Book Review: The Lady’s Guide to Petticoats and Piracy by Mackenzi Lee (4/5)

11 May

I absolutely adored the first book in this series so to say I put it on a pedestal is perhaps an understatement. I was so excited to start it that I didn’t think about book club picks that might get in the way and had to stop three hours in for more than a month to squeeze in some other books before coming back to it. But when I did return, I powered through.

PetticoatsThe Lady’s Guide to Petticoats and Piracy (Montague Siblings #2) by Mackenzi Lee

Other books by Lee reviewed on this blog:

The Gentleman’s Guide to Vice and Virtue
The Gentleman’s Guide to Getting Lucky

Summary from Amazon:

A year after an accidentally whirlwind grand tour with her brother Monty, Felicity Montague has returned to England with two goals in mind—avoid the marriage proposal of a lovestruck suitor from Edinburgh and enroll in medical school. However, her intellect and passion will never be enough in the eyes of the administrators, who see men as the sole guardians of science.

But then a window of opportunity opens—a doctor she idolizes is marrying an old friend of hers in Germany. Felicity believes if she could meet this man he could change her future, but she has no money of her own to make the trip. Luckily, a mysterious young woman is willing to pay Felicity’s way, so long as she’s allowed to travel with Felicity disguised as her maid.

In spite of her suspicions, Felicity agrees, but once the girl’s true motives are revealed, Felicity becomes part of a perilous quest that leads them from the German countryside to the promenades of Zurich to secrets lurking beneath the Atlantic.

This book was fun and a great adventure, but I was looking for something more and unfortunately didn’t get it. Don’t get me wrong Felicity’s voice is great and Johanna and Sim were amazing companions. However, I didn’t fee like Felicity grew much during the book and Monty’s growth was part of what I loved so much in the first book. Felicity grew more in the first book than she seemed to in this one. It felt a bit more like a forced sequel than a true second plot and I was disappointed. By my rating, you can see I still enjoyed it, but I couldn’t give it the full Five Stars.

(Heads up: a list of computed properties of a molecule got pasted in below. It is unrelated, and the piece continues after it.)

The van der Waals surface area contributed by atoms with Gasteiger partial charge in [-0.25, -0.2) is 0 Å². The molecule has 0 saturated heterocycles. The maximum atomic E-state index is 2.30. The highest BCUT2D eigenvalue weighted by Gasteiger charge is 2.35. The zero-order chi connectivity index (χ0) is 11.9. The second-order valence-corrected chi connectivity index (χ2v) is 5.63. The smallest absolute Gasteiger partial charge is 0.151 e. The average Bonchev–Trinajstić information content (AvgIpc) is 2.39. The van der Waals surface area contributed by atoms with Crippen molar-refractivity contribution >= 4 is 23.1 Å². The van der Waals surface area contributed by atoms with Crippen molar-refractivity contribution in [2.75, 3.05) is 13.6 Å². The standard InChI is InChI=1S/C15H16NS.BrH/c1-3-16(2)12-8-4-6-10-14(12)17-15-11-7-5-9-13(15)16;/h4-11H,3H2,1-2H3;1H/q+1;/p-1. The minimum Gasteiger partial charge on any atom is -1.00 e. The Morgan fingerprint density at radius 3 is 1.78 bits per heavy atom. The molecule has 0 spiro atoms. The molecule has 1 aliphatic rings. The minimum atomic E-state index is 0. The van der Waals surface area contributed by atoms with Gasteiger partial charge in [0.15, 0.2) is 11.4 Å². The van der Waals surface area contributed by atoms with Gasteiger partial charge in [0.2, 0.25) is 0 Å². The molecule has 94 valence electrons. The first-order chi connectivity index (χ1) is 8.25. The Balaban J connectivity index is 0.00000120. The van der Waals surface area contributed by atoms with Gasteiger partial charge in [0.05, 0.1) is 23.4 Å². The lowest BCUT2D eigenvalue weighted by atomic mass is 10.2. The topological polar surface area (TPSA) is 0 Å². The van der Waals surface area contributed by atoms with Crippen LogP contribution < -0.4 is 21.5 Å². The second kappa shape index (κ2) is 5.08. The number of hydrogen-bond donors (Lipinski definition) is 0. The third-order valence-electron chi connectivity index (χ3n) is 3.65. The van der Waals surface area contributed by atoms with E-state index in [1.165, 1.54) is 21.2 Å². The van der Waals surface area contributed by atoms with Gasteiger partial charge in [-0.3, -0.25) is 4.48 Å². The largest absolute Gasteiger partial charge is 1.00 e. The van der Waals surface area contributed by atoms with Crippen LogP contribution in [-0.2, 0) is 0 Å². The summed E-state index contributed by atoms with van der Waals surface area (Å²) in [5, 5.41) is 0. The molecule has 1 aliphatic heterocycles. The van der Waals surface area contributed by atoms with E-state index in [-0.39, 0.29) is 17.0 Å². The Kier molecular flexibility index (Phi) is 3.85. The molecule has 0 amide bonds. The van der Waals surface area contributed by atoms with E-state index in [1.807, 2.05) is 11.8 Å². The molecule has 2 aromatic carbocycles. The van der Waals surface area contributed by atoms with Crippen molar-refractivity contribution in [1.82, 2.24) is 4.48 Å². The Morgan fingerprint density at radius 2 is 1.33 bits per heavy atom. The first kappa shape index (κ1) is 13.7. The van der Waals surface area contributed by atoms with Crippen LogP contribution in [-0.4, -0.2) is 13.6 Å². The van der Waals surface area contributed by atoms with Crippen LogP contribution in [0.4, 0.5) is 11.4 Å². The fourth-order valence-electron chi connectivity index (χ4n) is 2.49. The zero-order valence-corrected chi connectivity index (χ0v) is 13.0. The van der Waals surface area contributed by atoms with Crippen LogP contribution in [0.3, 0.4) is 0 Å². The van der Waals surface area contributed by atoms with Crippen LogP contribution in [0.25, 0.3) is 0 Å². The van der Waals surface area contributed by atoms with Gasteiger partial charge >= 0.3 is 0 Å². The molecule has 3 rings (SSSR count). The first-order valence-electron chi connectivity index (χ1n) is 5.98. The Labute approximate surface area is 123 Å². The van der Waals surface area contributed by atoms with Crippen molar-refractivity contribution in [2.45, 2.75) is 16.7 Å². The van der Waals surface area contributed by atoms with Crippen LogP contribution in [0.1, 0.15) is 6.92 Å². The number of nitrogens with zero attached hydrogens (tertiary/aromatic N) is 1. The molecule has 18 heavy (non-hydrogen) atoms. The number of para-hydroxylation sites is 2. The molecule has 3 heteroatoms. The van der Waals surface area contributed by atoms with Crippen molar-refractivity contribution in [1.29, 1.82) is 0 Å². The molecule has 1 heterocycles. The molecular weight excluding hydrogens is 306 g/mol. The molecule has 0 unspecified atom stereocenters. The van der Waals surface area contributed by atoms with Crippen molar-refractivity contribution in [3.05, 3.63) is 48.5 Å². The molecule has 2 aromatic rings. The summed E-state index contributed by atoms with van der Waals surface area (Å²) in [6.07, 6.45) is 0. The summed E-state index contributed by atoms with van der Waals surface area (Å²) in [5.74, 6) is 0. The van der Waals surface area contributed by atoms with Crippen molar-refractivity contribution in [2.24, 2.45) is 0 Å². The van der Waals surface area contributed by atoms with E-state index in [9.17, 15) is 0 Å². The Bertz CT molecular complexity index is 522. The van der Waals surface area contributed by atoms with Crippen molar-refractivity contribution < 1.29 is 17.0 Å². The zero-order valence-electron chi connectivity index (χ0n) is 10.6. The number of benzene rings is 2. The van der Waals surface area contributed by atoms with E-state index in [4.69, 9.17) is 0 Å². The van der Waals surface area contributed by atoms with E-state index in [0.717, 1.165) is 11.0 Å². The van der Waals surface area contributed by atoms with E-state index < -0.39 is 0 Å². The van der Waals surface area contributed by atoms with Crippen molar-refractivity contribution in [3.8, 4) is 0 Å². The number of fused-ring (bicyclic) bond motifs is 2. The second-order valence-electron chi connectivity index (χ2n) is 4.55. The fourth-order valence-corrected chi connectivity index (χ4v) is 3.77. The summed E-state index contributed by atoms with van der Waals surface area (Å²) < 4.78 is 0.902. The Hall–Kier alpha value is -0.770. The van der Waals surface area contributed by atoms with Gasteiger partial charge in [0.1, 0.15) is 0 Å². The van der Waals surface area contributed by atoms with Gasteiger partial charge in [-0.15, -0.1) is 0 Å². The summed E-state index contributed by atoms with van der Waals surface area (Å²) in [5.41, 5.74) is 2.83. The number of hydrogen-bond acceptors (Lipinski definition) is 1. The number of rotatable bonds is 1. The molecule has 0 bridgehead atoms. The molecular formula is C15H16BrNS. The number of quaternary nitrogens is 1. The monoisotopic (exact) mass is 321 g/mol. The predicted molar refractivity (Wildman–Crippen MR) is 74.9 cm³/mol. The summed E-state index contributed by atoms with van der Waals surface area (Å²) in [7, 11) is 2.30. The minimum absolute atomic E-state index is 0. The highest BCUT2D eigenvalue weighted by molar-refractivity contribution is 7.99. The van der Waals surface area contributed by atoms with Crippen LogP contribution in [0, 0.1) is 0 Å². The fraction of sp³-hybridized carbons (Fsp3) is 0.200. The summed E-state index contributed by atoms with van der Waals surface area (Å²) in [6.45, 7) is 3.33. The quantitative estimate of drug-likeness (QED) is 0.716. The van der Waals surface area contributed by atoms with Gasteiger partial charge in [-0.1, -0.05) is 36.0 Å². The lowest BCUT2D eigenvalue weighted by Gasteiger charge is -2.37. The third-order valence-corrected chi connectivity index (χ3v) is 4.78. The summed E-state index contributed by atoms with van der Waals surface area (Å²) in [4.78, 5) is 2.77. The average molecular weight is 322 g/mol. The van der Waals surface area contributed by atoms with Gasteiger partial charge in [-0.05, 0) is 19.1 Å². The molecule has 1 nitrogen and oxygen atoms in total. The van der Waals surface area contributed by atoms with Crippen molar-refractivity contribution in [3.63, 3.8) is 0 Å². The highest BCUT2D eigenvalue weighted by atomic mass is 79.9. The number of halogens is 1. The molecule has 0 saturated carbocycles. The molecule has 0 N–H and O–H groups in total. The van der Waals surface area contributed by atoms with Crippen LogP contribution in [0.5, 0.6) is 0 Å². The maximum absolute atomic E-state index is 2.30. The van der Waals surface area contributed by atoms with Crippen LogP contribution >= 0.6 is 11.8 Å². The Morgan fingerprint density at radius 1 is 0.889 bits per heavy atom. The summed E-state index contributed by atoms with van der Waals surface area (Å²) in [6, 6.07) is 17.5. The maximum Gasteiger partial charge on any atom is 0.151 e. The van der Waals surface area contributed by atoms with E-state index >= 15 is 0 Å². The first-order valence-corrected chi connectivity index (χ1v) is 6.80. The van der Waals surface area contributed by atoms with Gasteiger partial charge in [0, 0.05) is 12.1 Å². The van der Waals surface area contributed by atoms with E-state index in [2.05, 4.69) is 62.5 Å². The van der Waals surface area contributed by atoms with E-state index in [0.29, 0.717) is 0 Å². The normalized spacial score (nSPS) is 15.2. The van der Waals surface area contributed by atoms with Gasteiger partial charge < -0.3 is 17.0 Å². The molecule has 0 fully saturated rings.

I didn’t believe Felicity and Johanna as much as I would have liked. Felicity was so single minded for much of the book that I found it hard to believe she welcomed Johanna back into her life so quickly and abandoned her worship of Platt as fast as she did. The rest of the book, her focus was much more external and it seemed like a sudden shift. Johanna was more likeable the second half of the book but I didn’t understand why she was so subservient before she ran away. She seemed so happy and content and many of the comments she and her uncle made made it seem like she wanted to get married. She never seemed to contradict this later so her decision to abscond baffled me for much of the book.

Sim was my favorite character. I thought her motivation was the strongest out of the female leads. Her relationship with her father was appropriately complicated. I also liked how Lee brought in a Muslim character and the cultural opportunities that opened the book to because of that diverse pick. Sim was a strong a powerful character and I think I’d rather a sequel about her than another Montague sibling at this point.

There wasn’t much relatable about Felicity which is part of why I didn’t engage with her. Her adventure was larger than life and very fun, but it’s not something most of us will even get a chance to experience. Her friendship with Johanna ended poorly and that could have been something I understood and related to, but their resuming of their friendship was almost too quick and they never seemed to sort out what had driven them apart. Her desire to do something society pushed back against has become (thankfully) less relatable for most people. I think this was supposed to be one thing that made her relatable to women but in this case, I think time has made her struggles less common and her drive less relatable.


Mackenzi Lee Author image via HarperCollins